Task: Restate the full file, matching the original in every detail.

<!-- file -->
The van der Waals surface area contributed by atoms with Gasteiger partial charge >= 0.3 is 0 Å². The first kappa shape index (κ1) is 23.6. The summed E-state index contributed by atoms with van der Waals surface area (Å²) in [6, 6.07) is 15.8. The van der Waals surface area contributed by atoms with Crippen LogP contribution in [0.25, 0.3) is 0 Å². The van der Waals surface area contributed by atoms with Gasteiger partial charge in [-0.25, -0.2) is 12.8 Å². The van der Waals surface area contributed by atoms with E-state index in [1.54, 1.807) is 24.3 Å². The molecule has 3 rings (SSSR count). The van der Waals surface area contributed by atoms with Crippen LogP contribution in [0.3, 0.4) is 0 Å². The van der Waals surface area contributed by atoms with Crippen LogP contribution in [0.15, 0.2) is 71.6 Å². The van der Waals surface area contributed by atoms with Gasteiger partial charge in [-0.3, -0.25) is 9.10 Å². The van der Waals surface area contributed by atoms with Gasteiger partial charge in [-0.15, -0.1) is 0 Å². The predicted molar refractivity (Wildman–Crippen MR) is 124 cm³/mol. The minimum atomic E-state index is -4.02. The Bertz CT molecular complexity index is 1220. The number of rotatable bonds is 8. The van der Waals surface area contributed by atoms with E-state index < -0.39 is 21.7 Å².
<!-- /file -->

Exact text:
The van der Waals surface area contributed by atoms with Gasteiger partial charge >= 0.3 is 0 Å². The first kappa shape index (κ1) is 23.6. The summed E-state index contributed by atoms with van der Waals surface area (Å²) in [6, 6.07) is 15.8. The van der Waals surface area contributed by atoms with Crippen LogP contribution in [0.25, 0.3) is 0 Å². The van der Waals surface area contributed by atoms with Gasteiger partial charge in [-0.25, -0.2) is 12.8 Å². The van der Waals surface area contributed by atoms with E-state index in [1.54, 1.807) is 24.3 Å². The molecule has 3 rings (SSSR count). The van der Waals surface area contributed by atoms with Crippen LogP contribution in [0.3, 0.4) is 0 Å². The van der Waals surface area contributed by atoms with Crippen LogP contribution in [0.15, 0.2) is 71.6 Å². The van der Waals surface area contributed by atoms with Gasteiger partial charge in [-0.3, -0.25) is 9.10 Å². The van der Waals surface area contributed by atoms with Gasteiger partial charge in [-0.15, -0.1) is 0 Å². The predicted molar refractivity (Wildman–Crippen MR) is 124 cm³/mol. The minimum atomic E-state index is -4.02. The Bertz CT molecular complexity index is 1220. The number of rotatable bonds is 8. The van der Waals surface area contributed by atoms with E-state index < -0.39 is 21.7 Å².